To standardize simply means that your crews approach jobs and tasks systematically and execute them in a predictable way. Many of the worst cases of wasted labor we’ve seen resulted from improvising and not planning.

If you’ve been doing this job for a long time, you might have a great feel for rolling up on a jobsite and quickly making a plan of attack. But could you expect a new-foreman to do it as well as you can? If the answer is “no”, then it might be a good idea to try to document the methods you would use, so a new foreman has a blueprint to follow when they encounter a new situation.

A standard approach should draw upon your expertise and should be flexible. but it should provide a guideline that ANYONE could follow and still make a reasonable attempt to do the job in a way that would make you proud.


Another important capability is if you can measure your crews’ productivity against a “Normal” level of production. You can make this as complex or as simple as you want it to be. And you can use our handy Benchmarking Checklist to help you get it done.

One simple strategy is to monitor a crew that is performing “well” and then measure its output figures. Then you can use these productivity numbers as benchmarks. And as you measure future crews, you’ll have a set of objective measurements to compare their performance against.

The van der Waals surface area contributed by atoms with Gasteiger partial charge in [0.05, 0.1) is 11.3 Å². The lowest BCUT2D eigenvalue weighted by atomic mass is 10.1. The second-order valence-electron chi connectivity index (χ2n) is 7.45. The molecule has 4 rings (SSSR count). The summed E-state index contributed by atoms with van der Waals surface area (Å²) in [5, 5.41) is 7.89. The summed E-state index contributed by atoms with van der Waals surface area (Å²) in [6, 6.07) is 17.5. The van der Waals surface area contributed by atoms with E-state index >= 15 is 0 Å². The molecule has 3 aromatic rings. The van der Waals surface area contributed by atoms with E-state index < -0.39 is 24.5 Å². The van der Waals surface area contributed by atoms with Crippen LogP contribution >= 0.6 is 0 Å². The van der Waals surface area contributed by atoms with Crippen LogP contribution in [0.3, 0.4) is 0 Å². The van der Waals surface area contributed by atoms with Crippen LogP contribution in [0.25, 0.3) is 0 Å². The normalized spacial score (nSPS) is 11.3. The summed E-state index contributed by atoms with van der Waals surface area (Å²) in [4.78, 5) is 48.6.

And of course the important thing here is that you’ll now have an objective means to measure and compare productivity. And whether or not this measurement is perfect, it will provide you with valuable insight on how your crews perform and what can be done to improve them.


If there’s one thing you can do to improve your execution, it’s to reduce indirect time from the workday of your production employees. With technology, standardization, and benchmarking, you’ll have all the tools you need to get started down this path.

And if you think our tools can be part of that solution, Give Go iLawn a try or Give Go iPave a try today

Good Luck, The Go iLawn / Go iPave team.

** Go iLawn / Go iPave is not affiliated with any of the other software providers mentioned in this article. Providers are named only to provide examples of types of technologies and services we are discussing. Their mention is in no way intended as an endorsement or recommendation, and readers should consider carefully the appropriateness of any service or vendor for their specific needs, before engaging with them.